Tuesday, October 26, 2010

How not to go about getting a Ghana visa

Okay, so in actuality, I must have done something right because we are indeed here in Accra. The time in London wasn’t the most comfortable however…

So the first piece of advice would be to book your chosen hotel in advance. This may seem obvious, except Jacob and I never do it.

But in London you should do it, because tears of frustration and anger formed after two hours of looking for a place that wasn’t $400/night and nearby the Docklands where our business conference was at.

The consequence?

Stress Less Hostel.

We arrived, chipper and cheerful, in London at about 7am on the day the business conference was starting.

We did get to use American Airlines’ magnificent first class, and in this photo, Jacob is trying to hide how extremely pleased he is to have a desk on the airplane.


We managed to take the Heathrow Express ($50 for our 15 minute ride) into downtown


and then we took the tube to Leyton without any trouble.


Then we walked, and walked, dragging our suitcases and our tired, sticky bodies looking for “Stress Less Hostel” for 30 minutes. We were on a street that looked like this:


Yeah. And no one had ever heard of it, either.

Well, we finally got our phone hooked up and we called, and we found out it was number 37, not 49, and that no, there was no sign marking the doorway whatsoever.

We finally arrived, and were greeted by a Chinese girl who was very short with us. I told her, “This is very hard to find!” And she replied, “No! Not hard to find.”

We ended up staying here an uncomfortable 10 or so days, but it was cheap—for London you can’t get any cheaper than $55/night. And that’s because it was probably illegal.

It was uncomfortable because (guess)

A) it was dirty

B) it was pile on all your clothes and get under the covers cold

C) the Chinese girl, when told how cold it was, said “The heat is working.” lies!

D) it felt like we were staying in a random stranger’s house

E) All of the above

Hostels can and should be a pleasant experience, but it’s places like this that can give the industry a bad name.


In case any of you get a Ghana visa in London, let me make it easy on you because it’s hard to find the information online.

First. find an internet cafe and print out the form. You just need two forms/person. Make sure you do this before you go because there aren’t any forms there. If you don’t, there’s an internet cafe way at the bottom of the hill and you’ll have to walk up, walk down, and walk back up the hill again.

Second, affix one passport-style photo to each form.

Third, make up contact information for hotels in Ghana. Use real hotels, but it doesn’t really matter if you are staying at them or not.

Fourth, I had my bank statement and itinerary but they didn’t ask to see it. Nor did I have return plane tickets, which they did ask to see, but it wasn’t a deterrent.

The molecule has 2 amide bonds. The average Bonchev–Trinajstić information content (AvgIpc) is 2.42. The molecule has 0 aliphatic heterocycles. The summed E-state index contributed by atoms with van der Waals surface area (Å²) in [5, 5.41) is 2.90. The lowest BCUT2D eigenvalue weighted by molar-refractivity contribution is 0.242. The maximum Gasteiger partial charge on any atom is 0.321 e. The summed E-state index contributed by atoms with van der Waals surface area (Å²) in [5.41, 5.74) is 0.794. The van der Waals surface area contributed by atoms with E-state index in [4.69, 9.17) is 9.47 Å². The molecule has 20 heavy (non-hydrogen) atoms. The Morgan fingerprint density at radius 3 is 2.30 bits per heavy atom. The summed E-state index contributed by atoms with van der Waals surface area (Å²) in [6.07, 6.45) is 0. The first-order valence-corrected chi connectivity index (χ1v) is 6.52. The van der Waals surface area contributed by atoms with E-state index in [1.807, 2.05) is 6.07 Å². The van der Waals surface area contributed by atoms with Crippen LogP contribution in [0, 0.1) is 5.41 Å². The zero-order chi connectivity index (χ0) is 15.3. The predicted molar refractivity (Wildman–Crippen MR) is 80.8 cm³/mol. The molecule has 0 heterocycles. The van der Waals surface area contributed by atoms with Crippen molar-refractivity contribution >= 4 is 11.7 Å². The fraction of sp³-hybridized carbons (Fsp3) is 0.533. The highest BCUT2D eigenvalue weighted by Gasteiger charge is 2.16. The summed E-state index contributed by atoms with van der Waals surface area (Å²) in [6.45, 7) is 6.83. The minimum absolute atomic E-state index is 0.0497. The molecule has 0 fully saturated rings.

Fifth, you have to have proof of yellow fever innoculation.

Sixth, go to Highgate Hill at Archway tube station (consulate is open Monday-Friday, 9:30-1). It’s on your right, about 20 minutes up the hill.


Check in and be ready to race up to the front when they call your number, because they will skip you if you’re not there immediately. I was skipped.

They said online it takes 4 days but it took a week for us…repeat step #6 to pick them up and you’ll have some shiny new visas. If you ever get the whim to go to Ghana. Why you would, I don’t know. We hardly know ourselves.

This is how we entertained ourselves for a week:

I met up with Meagan who was in my freshman year LDS ward. She very kindly showed me around a bit. I got to see original copies of Alice in Wonderland, the Quran, and the Beatles lyrics along with Harry Potter’s train platform



The iconic clock Big Ben




Then we met up with Ben and Sally, our favorite British friends (we’re not antagonizing anyone out there, are we? I’m pretty sure they’re our only British friends) and great travel partners. I look forward to meeting up with them in different spots around the globe years in the future!



We hit up the Modern Tate museum where we saw classics like a room full of sunflower seeds



Then I suggested we go to Portobello Road. The reason I suggested this was because of guilt.

You see years ago, when my dad, Kai, and I went on our trip to London, Kai’s only request (besides eating out at Pizza Hut daily) was to go to Portobello Road (thanks to the movie Bedknobs and Broomsticks) and I quashed—overruled—his idea. It made him very grumpy but I have this way of getting what I want. I have felt guilty ever since, so I wanted to go so he could at least have pictures of what it looks like.

What it looks like, is a market with antique clothing along with lots of shops.


P1090395 P1090400 


Our final night we actually stayed inside the airport in something called a Yotel.


You pay by 4 hour increments. So convenient—you can be at the terminal for your 6 am flight without having to worry about a thing. One awkward thing, was that they gave me the key to a room and I noticed as I settled in that the trash was unemptied and the bed was made kinda funny, but I thought that was the way they did things. Shows how used I am to crummy hostels, but anyway about 10 minutes in as I was all snuggled up in bed they knocked on the door and told me I was in someone’s uncleaned room! Haha. They made me hot chocolate to make up for it.

Post on Ghana coming soon.

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